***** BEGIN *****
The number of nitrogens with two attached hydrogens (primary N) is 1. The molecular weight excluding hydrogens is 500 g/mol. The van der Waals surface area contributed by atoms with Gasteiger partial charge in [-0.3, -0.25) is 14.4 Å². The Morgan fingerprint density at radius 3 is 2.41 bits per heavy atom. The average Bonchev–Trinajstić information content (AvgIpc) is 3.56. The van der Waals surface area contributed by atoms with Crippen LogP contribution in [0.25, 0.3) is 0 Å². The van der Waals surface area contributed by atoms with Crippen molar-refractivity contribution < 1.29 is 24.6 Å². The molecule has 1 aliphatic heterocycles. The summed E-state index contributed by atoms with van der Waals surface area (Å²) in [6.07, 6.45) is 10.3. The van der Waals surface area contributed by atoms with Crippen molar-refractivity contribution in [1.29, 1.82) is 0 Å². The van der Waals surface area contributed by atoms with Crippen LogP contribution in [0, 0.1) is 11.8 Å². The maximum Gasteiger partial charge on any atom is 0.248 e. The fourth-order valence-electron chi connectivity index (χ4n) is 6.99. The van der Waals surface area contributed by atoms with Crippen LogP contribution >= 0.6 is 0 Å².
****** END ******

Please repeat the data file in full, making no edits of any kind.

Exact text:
The number of nitrogens with two attached hydrogens (primary N) is 1. The molecular weight excluding hydrogens is 500 g/mol. The van der Waals surface area contributed by atoms with Gasteiger partial charge in [-0.3, -0.25) is 14.4 Å². The Morgan fingerprint density at radius 3 is 2.41 bits per heavy atom. The average Bonchev–Trinajstić information content (AvgIpc) is 3.56. The van der Waals surface area contributed by atoms with Crippen LogP contribution in [0.25, 0.3) is 0 Å². The van der Waals surface area contributed by atoms with Crippen molar-refractivity contribution < 1.29 is 24.6 Å². The molecule has 1 aliphatic heterocycles. The summed E-state index contributed by atoms with van der Waals surface area (Å²) in [6.07, 6.45) is 10.3. The van der Waals surface area contributed by atoms with Crippen molar-refractivity contribution in [1.29, 1.82) is 0 Å². The van der Waals surface area contributed by atoms with Crippen LogP contribution in [0, 0.1) is 11.8 Å². The maximum Gasteiger partial charge on any atom is 0.248 e. The fourth-order valence-electron chi connectivity index (χ4n) is 6.99. The van der Waals surface area contributed by atoms with Crippen LogP contribution >= 0.6 is 0 Å².